A stretching, challenging, and encouraging word from a time past. There is not a better place to over-extend yourself than in the home. Gallaudetʼs words are an indictment to engage our children in the things of the Lord. – Josh Cornett
The Childʼs Book on Repentance
ADDRESS TO PARENTS AND TEACHERS
“There are many parents who love to teach their children about the Bible, and what they must do to obtain an interest in Jesus Christ, and secure the salvation of their souls.
“Often such fathers and mothers spend an hour in the evening, or a portion of the Sabbath, in this delightful duty. And if they are faithful in the discharge of it, and in their prayers to God for his blessing, they have reason to hope that their labors will not be in vain.
“Is there a father or mother who never does this, and whose eye may meet these pages?
“What think you, my friends, of the souls of your children? Are they not entrusted to your care? Are they not receiving impressions from you, which neither time nor eternity will remove? What will be the consequences of your saying nothing to them on the most important of all subjects? Will they not, also, be led to treat it with neglect? What estimate will they form of God and the Savior; of death and judgment; of heaven and of hell; if you never converse with them on these topics, nor show interest that a parent ought to feel in them?
“What account will you render for such neglect, when you meet your children at the bar of God? O! the awful recollections, and the fearful looking for of judgement, which will then overwhelm the souls of the father and mother who have let their little ones grow up around them, and told them nothing of what they must do to be saved!
“But you say you wish to discharge this duty, but do not know how to set about it. Begin! Begin! Begin with your own heart. That must be right ﬁrst. Is it right with God? Have you truly repented of sin, and trusted in the Lord Jesus Christ? Do you desire to imitate his example, and to engage in his service?….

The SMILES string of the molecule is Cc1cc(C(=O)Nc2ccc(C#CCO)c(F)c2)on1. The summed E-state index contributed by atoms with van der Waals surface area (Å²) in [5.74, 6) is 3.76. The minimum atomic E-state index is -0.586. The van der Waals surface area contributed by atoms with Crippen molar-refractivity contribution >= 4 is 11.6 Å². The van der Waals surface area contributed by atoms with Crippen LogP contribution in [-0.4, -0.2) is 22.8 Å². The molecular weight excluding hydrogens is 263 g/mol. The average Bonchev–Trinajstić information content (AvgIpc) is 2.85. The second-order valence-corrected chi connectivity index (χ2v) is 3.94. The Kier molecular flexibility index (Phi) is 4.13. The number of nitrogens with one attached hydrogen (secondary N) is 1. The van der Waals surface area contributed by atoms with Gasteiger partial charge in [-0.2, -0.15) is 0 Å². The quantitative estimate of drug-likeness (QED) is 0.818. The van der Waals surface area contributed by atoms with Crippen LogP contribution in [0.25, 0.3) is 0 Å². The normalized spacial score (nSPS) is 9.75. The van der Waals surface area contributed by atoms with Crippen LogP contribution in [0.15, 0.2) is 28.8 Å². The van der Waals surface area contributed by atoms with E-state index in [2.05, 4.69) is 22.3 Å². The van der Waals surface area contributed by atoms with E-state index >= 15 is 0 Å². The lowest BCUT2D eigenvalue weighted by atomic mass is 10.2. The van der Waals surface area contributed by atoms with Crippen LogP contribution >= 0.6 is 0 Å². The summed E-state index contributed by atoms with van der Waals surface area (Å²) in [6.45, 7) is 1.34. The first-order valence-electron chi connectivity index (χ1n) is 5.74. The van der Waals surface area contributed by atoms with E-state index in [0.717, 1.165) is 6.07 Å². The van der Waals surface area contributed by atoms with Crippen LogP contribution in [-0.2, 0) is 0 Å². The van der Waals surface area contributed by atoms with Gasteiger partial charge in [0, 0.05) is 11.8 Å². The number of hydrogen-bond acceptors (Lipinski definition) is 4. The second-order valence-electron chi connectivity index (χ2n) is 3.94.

“The children, again and again, hear the duty of repentance and faith urged upon them. Unless they have the meaning of these terms explained in a way which is suited to their capacity-not by formal deﬁnitions, or by synonymous expressions, but by going back to simple, elementary truths, and by illustrations, drawn from objects and events with which they are familiar, how can they thus feel as they ought the obligations which are thus pressed upon them in the most solemn and affectionate manner?
“Is it not vastly important, also that children and youth should early be accustomed to regard religious truth as deserving their ﬁxed and patent attention, their close and continued thinking? They must be trained to these habits of mind in the ﬁrst stages of their education, or they will be in great danger of never having them afterwards.
“They must make religious truth a study. They are required to study their lessons in the various branches of human knowledge to which they are attending; to apply to them all the energy of their minds; to learn them thoroughly and recite them accurately; and to review them till they have made a durable impression on the memory. But religious truth can be gathered wholly from entertaining narratives and ﬁctitious stories in a pleasant and captivating way! No method, no demand for close and continued thinking, no study are necessary! What inconsistency!….
“The momentous subject of repentance towards God, and faith in the Lord Jesus Christ-involving the eternal destiny of the soul-cannot be made matter of mere entertainment, even for children. They must be taught to regard it as a very serious and solemn subject. How can they be led thoroughly to understand it, and deeply to feel it, without great attention and ﬁxed application of mind, both on their part and on the part of those who undertake to instruct them?….1
1Gallaudet, Thomas H. The Childʼs Book of Repentance (Solid Ground Books, 2005), 9-12.